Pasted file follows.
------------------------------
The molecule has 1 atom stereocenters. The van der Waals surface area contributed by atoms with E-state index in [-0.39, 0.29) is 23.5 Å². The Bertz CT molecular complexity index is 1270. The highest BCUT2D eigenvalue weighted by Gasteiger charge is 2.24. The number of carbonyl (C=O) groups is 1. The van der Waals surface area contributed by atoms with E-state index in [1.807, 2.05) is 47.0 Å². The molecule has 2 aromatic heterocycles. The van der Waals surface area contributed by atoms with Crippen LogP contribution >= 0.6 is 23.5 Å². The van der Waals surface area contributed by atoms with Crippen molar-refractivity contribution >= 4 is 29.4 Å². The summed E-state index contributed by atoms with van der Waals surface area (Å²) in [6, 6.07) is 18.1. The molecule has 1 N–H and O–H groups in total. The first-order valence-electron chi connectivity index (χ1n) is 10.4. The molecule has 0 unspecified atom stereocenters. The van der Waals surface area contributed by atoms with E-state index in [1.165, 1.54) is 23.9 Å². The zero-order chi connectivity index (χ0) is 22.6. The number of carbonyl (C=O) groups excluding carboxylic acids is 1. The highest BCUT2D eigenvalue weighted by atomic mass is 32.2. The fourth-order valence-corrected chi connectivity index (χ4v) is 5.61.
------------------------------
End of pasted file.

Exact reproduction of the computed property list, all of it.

The molecule has 1 atom stereocenters. The van der Waals surface area contributed by atoms with E-state index in [-0.39, 0.29) is 23.5 Å². The Bertz CT molecular complexity index is 1270. The highest BCUT2D eigenvalue weighted by Gasteiger charge is 2.24. The number of carbonyl (C=O) groups is 1. The van der Waals surface area contributed by atoms with E-state index in [1.807, 2.05) is 47.0 Å². The molecule has 2 aromatic heterocycles. The van der Waals surface area contributed by atoms with Crippen LogP contribution >= 0.6 is 23.5 Å². The van der Waals surface area contributed by atoms with Crippen molar-refractivity contribution >= 4 is 29.4 Å². The summed E-state index contributed by atoms with van der Waals surface area (Å²) in [6, 6.07) is 18.1. The molecule has 1 N–H and O–H groups in total. The first-order valence-electron chi connectivity index (χ1n) is 10.4. The molecule has 0 unspecified atom stereocenters. The van der Waals surface area contributed by atoms with E-state index in [1.165, 1.54) is 23.9 Å². The zero-order chi connectivity index (χ0) is 22.6. The number of carbonyl (C=O) groups excluding carboxylic acids is 1. The highest BCUT2D eigenvalue weighted by atomic mass is 32.2. The fourth-order valence-corrected chi connectivity index (χ4v) is 5.61.